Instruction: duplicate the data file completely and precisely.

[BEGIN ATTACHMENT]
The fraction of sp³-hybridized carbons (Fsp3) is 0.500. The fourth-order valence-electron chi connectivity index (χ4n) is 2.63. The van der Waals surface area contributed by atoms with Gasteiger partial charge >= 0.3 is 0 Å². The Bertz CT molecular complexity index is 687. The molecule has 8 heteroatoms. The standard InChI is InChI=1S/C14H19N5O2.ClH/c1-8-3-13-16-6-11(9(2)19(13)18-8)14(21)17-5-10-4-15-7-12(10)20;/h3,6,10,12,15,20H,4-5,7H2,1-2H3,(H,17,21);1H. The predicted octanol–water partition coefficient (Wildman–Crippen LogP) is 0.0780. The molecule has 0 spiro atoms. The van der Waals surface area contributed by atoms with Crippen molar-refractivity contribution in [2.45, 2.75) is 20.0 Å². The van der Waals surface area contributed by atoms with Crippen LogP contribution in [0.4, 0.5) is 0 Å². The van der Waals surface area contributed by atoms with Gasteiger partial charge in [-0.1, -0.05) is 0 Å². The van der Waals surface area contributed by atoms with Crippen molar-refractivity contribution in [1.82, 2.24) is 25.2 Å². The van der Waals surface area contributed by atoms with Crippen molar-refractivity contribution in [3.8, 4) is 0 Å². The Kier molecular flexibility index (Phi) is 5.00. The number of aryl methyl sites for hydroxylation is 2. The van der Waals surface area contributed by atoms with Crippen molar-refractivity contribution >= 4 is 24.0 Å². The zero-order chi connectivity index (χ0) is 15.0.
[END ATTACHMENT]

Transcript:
The fraction of sp³-hybridized carbons (Fsp3) is 0.500. The fourth-order valence-electron chi connectivity index (χ4n) is 2.63. The van der Waals surface area contributed by atoms with Gasteiger partial charge >= 0.3 is 0 Å². The Bertz CT molecular complexity index is 687. The molecule has 8 heteroatoms. The standard InChI is InChI=1S/C14H19N5O2.ClH/c1-8-3-13-16-6-11(9(2)19(13)18-8)14(21)17-5-10-4-15-7-12(10)20;/h3,6,10,12,15,20H,4-5,7H2,1-2H3,(H,17,21);1H. The predicted octanol–water partition coefficient (Wildman–Crippen LogP) is 0.0780. The molecule has 0 spiro atoms. The van der Waals surface area contributed by atoms with Crippen molar-refractivity contribution in [2.45, 2.75) is 20.0 Å². The van der Waals surface area contributed by atoms with Crippen LogP contribution in [0.4, 0.5) is 0 Å². The van der Waals surface area contributed by atoms with Gasteiger partial charge in [-0.1, -0.05) is 0 Å². The van der Waals surface area contributed by atoms with Crippen molar-refractivity contribution in [1.82, 2.24) is 25.2 Å². The van der Waals surface area contributed by atoms with Crippen molar-refractivity contribution in [3.8, 4) is 0 Å². The Kier molecular flexibility index (Phi) is 5.00. The number of aryl methyl sites for hydroxylation is 2. The van der Waals surface area contributed by atoms with Crippen molar-refractivity contribution >= 4 is 24.0 Å². The zero-order chi connectivity index (χ0) is 15.0.